Home Event and Festivals Lag BaOmer 2020 Special: 5 Traditional Customs Associated With This Jewish Holiday

Lag BaOmer 2020 Special: 5 Traditional Customs Associated With This Jewish Holiday


Lag BaOmer Bonfires (Photo Credits: Pixabay)

Lag BaOmer also written as Lag B’Omer, is a Jewish holiday. It is celebrated on the 33rd day of the Counting of the Omer, which occurs in the Hebrew month of Iyar. While the rest of the Omer count is actually a period of mourning, the holiday of Lag BaOmer is a time to rejoice. Lag BaOmer 2020 will be marked on May 11- 12 this year. One of the most important customs of this festive celebration is the lighting of bonfires. There are two main reasons for marking this festival – one is the passing of great mystic sage Rabbi Shimon bar Yochai. It is said he revealed some secrets in the form of the Zohar, the most important text of Kabbalistic faith. The other reason is, it marks the day when a deadly plague killed the disciples of the great sage Rabbi Akiva. For some Jewish followers, the mourning period ends on the day of Lag BaOmer. On this festive celebration, we look at some of the traditional customs surrounding this festival. Lag B’Omer 2020 Dates and Significance: Here’s the History Behind Celebration of Jewish Holiday, Lag BaOmer.

Traditional Customs of Lag BaOmer

    • The largest celebration of this festive day takes place around the tomb od sage Rabbi Shimon bar Yochai. It is in the Israeli village of Meron. Lot of people join in for the celebrations which including singing, dancing, music and such activities.
    • It is said that Rabbi Shimon bar Yochai dictated the Zohar from his death bed on the day of Lag BaOmer. While he was speaking, the daylight extended so that he could finish his dictation of mystic secrets of the world. In order to honour this extended light, people light up bonfires on this day.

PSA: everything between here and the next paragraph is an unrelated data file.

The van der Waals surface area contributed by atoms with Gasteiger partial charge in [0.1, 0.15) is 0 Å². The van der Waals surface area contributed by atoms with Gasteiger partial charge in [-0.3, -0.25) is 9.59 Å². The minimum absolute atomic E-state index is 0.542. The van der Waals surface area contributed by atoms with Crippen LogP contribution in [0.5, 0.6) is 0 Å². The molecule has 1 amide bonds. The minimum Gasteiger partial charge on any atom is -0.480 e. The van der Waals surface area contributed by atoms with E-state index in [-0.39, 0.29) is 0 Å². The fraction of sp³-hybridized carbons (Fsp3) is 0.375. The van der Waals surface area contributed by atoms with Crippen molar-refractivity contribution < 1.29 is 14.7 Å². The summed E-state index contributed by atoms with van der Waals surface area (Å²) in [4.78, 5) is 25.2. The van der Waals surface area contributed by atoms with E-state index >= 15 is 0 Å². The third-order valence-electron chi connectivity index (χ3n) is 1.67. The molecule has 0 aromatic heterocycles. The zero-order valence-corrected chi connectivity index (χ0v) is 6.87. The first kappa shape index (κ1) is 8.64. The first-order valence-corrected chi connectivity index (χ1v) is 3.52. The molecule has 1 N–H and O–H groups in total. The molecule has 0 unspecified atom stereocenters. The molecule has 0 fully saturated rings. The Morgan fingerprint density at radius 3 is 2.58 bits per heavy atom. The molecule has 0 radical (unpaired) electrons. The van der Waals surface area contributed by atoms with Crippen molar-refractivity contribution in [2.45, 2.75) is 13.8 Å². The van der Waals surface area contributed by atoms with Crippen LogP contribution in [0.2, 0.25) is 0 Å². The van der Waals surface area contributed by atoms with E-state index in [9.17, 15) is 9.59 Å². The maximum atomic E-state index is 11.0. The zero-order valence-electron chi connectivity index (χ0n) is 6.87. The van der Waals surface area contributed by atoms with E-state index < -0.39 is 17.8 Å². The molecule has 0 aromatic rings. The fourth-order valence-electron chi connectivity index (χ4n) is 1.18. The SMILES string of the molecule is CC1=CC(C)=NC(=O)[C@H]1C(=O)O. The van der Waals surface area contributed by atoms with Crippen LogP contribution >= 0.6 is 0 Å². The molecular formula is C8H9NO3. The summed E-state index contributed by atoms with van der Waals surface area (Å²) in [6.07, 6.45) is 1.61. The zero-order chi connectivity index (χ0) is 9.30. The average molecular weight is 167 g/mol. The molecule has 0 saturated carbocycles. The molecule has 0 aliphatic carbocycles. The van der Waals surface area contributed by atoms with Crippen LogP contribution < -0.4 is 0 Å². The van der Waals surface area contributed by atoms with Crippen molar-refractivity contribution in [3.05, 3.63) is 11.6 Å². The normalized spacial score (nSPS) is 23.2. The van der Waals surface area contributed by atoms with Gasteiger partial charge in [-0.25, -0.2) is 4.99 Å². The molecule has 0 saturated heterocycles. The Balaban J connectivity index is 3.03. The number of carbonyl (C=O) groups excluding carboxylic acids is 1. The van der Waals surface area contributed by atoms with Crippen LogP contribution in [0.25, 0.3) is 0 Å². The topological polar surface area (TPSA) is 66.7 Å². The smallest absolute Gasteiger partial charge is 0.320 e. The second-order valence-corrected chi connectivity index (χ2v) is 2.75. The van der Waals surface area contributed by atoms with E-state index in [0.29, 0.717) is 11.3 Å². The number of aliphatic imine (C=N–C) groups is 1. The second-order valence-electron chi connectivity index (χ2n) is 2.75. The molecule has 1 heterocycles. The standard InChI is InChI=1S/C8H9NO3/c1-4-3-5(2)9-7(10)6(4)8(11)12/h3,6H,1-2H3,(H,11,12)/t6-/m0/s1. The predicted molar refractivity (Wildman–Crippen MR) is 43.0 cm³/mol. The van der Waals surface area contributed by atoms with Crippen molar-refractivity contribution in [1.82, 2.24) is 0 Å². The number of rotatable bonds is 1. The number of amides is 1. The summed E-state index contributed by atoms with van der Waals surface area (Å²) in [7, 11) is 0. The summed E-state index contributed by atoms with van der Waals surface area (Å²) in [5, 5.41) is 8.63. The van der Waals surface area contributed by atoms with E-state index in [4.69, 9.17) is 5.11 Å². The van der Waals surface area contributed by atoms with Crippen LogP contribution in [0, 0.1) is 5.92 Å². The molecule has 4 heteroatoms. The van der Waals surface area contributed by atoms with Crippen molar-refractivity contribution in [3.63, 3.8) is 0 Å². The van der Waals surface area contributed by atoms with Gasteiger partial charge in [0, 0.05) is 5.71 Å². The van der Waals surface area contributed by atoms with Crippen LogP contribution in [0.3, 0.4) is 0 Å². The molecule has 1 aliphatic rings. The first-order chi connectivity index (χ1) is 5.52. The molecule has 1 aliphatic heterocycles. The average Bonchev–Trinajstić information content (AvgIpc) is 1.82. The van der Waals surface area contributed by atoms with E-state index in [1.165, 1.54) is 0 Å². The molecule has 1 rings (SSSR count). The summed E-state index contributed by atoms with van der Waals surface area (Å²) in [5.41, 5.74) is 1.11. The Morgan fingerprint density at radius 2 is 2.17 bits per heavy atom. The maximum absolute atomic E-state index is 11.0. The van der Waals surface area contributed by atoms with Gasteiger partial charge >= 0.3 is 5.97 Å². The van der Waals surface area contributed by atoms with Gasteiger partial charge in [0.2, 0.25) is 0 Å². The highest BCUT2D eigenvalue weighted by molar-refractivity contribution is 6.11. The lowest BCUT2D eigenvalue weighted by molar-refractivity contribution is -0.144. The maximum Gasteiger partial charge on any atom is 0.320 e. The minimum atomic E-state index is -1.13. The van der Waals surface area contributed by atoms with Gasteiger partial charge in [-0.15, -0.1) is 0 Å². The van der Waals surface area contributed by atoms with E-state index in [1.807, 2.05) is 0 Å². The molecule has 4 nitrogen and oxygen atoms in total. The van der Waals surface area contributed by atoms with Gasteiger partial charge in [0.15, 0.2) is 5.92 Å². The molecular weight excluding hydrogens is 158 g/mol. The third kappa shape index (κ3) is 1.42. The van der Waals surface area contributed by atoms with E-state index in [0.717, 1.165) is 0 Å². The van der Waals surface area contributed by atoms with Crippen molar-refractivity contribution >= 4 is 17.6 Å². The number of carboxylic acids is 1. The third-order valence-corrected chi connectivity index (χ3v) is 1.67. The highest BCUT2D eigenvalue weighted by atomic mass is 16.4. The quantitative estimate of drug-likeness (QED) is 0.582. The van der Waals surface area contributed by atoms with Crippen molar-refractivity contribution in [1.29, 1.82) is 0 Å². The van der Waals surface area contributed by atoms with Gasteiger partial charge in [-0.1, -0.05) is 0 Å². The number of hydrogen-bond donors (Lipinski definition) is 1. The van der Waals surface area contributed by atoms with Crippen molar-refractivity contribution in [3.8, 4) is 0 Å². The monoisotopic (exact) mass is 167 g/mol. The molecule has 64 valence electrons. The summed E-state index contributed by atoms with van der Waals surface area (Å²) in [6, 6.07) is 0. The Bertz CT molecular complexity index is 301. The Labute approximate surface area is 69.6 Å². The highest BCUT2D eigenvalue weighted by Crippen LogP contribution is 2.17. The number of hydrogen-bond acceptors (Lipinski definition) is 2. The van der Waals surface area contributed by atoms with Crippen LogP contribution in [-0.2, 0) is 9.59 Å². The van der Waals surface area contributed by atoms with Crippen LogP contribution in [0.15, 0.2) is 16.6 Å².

• On this day, children play with bows and arrows in order to honour the bravery of the Jewish rebels who fought till their end for religious and political freedom.
    • Since Omer is otherwise a period of mourning, no happy events and functions are held during this time. But since Lag BaOmer is a day to rejoice, people of several communities hold wedding ceremonies. All the restrictions are lifted, so people enjoy fun activities and celebrations.
    • Another tradition reserved for this day is traditional haircuts for little boys. Its called Upsharins, there is live music in some places while cutting one’s hair. Upsharins are said to be the first haircuts given to three-year-old boys while their parents distribute wine and sweets. It is mostly held in the village of Meron.

A lot of the above practices will not be followed or rather celebrated this year because of the Coronavirus lockdown. There’s a prohibition on lighting bonfires this time, to prevent the spread of COVID-19. Israel’s Cabinet announced last week, the traditional events have been cancelled this year.

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